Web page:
Which brings me back to me messing up last week.  I had just spent the week prior structuring the course to allow for student centred discovery of the material, why did I decide to cap off the learning with some teacher focused “chalk talk”?  At the time, I figured that the students needed to know all the specifics, so I had better give it to them.  I only realized that I had messed up when I saw those glazed eyes. This was definitely the wrong approach.  So I was determined to improve the next week, when we would be tackling a different subject: shutter speed.


The following week, the class started to uncover the next topic in the same way, daily shooting challenges.  Lots of fun, lots of experimenting.  

To cap off the learning, students again choose their “Photo of the Week”, and instead of me talking at them about the ins and outs of shutter speed, I pulled inspiration from a sketchnote created by Laura Wheeler in a tweet I had seen a day before:




I randomized groups by picking playing cards, put up large paper on the walls of the room, and gave students key words for students to group and arrange in a way that made sense to them.  Then I floated and watched as the students started to pull together their learning on their own terms.  I encouraged them to access the information posted to Google Classroom and to Google Search other terms or techniques they were unsure of.  It was great to see students debating and discussing how to lay out their mind map and making connections to their learning in the past week.  What they were putting up on their mind map wasn’t always correct, but that was an opportunity to clarify and start a discussion.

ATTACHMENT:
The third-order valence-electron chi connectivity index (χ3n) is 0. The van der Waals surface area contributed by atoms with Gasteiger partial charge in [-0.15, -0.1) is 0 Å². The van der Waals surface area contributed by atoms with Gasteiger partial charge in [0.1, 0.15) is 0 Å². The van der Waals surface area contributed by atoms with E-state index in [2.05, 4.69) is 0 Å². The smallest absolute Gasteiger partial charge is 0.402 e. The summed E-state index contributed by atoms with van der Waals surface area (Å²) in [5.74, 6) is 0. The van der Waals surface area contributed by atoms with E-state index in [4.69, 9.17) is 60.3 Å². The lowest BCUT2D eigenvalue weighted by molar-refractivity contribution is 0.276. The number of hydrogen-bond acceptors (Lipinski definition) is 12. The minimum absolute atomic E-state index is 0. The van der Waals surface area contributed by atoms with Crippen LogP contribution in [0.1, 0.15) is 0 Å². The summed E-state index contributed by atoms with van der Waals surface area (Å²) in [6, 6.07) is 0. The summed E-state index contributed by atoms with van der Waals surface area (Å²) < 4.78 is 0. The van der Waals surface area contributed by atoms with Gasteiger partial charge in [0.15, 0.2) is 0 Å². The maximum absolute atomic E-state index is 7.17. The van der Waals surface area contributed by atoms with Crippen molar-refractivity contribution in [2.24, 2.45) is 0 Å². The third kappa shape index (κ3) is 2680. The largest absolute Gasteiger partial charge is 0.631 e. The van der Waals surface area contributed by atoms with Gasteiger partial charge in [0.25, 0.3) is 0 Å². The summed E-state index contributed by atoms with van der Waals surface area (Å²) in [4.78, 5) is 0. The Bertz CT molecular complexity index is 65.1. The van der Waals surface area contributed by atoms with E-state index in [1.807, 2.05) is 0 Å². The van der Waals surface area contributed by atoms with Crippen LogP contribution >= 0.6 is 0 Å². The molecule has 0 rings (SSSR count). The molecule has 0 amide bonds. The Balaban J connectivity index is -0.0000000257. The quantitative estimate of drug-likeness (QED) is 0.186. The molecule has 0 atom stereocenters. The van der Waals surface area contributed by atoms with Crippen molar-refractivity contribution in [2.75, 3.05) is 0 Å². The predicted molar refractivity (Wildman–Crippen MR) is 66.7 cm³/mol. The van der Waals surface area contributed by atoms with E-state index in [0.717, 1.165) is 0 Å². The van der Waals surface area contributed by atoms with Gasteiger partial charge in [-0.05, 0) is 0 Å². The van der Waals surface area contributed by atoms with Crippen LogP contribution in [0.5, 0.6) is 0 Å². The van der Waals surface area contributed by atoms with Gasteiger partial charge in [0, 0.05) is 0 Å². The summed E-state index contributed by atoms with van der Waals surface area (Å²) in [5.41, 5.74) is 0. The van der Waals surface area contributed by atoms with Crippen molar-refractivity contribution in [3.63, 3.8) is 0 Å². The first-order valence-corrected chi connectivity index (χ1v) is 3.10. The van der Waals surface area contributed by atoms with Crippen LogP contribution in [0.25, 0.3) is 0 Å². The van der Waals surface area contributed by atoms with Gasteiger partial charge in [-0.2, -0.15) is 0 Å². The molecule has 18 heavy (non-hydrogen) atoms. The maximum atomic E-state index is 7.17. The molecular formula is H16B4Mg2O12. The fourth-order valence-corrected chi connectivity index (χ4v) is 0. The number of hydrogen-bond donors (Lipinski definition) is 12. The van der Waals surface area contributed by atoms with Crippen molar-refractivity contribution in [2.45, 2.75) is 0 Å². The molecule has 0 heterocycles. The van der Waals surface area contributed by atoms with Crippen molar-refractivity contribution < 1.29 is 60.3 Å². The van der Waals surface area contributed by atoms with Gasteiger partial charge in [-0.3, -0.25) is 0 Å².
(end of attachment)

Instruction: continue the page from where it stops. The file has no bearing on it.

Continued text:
Students spent their time discussing, mapping and organizing their understanding


What I took away from the last couple weeks in photography class, was that TRY, FAIL, LEARN isn’t just for the students.  As teachers, we need to be more comfortable failing, reflecting and sharing.  Its great to share our amazing home runs on social media and it is also important to talk about when things DIDN’T go as planned.  Let’s open up our classroom, talk to others, share our experiments (failed or successful) with other teachers and let’s start to talk openly about our practice, warts and all, because if we do, we will become more creative and more dynamic in our classrooms and in our schools.  So how about you?  Can you think of when a lesson, a unit, a project went seriously sideways?   How did you pivot and save the lesson, or what did you do differently next time?